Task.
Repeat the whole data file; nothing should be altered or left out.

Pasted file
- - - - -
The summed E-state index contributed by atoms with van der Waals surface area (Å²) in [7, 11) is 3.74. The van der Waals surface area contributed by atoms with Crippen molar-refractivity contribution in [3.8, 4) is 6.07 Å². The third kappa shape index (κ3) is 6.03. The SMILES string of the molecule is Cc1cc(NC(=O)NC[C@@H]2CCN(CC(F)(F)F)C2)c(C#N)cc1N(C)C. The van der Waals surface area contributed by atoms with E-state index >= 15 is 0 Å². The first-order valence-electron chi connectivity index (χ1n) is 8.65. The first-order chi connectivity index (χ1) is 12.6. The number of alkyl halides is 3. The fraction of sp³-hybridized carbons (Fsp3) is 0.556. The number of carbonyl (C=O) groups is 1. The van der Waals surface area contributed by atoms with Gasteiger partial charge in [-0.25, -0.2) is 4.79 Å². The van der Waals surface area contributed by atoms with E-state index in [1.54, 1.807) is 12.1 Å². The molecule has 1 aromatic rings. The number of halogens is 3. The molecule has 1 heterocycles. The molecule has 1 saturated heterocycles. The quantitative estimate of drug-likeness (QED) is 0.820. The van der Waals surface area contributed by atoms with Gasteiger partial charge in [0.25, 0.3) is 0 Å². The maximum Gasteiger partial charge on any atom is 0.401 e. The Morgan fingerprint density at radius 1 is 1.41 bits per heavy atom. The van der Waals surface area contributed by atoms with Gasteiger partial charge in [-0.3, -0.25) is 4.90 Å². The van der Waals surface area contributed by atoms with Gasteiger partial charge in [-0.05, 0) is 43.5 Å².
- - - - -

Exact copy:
The summed E-state index contributed by atoms with van der Waals surface area (Å²) in [7, 11) is 3.74. The van der Waals surface area contributed by atoms with Crippen molar-refractivity contribution in [3.8, 4) is 6.07 Å². The third kappa shape index (κ3) is 6.03. The SMILES string of the molecule is Cc1cc(NC(=O)NC[C@@H]2CCN(CC(F)(F)F)C2)c(C#N)cc1N(C)C. The van der Waals surface area contributed by atoms with E-state index >= 15 is 0 Å². The first-order valence-electron chi connectivity index (χ1n) is 8.65. The first-order chi connectivity index (χ1) is 12.6. The number of alkyl halides is 3. The fraction of sp³-hybridized carbons (Fsp3) is 0.556. The number of carbonyl (C=O) groups is 1. The van der Waals surface area contributed by atoms with Gasteiger partial charge in [-0.25, -0.2) is 4.79 Å². The van der Waals surface area contributed by atoms with E-state index in [1.54, 1.807) is 12.1 Å². The molecule has 1 aromatic rings. The number of halogens is 3. The molecule has 1 heterocycles. The molecule has 1 saturated heterocycles. The quantitative estimate of drug-likeness (QED) is 0.820. The van der Waals surface area contributed by atoms with Gasteiger partial charge in [0.25, 0.3) is 0 Å². The maximum Gasteiger partial charge on any atom is 0.401 e. The Morgan fingerprint density at radius 1 is 1.41 bits per heavy atom. The van der Waals surface area contributed by atoms with Gasteiger partial charge in [-0.3, -0.25) is 4.90 Å². The van der Waals surface area contributed by atoms with Gasteiger partial charge in [-0.05, 0) is 43.5 Å².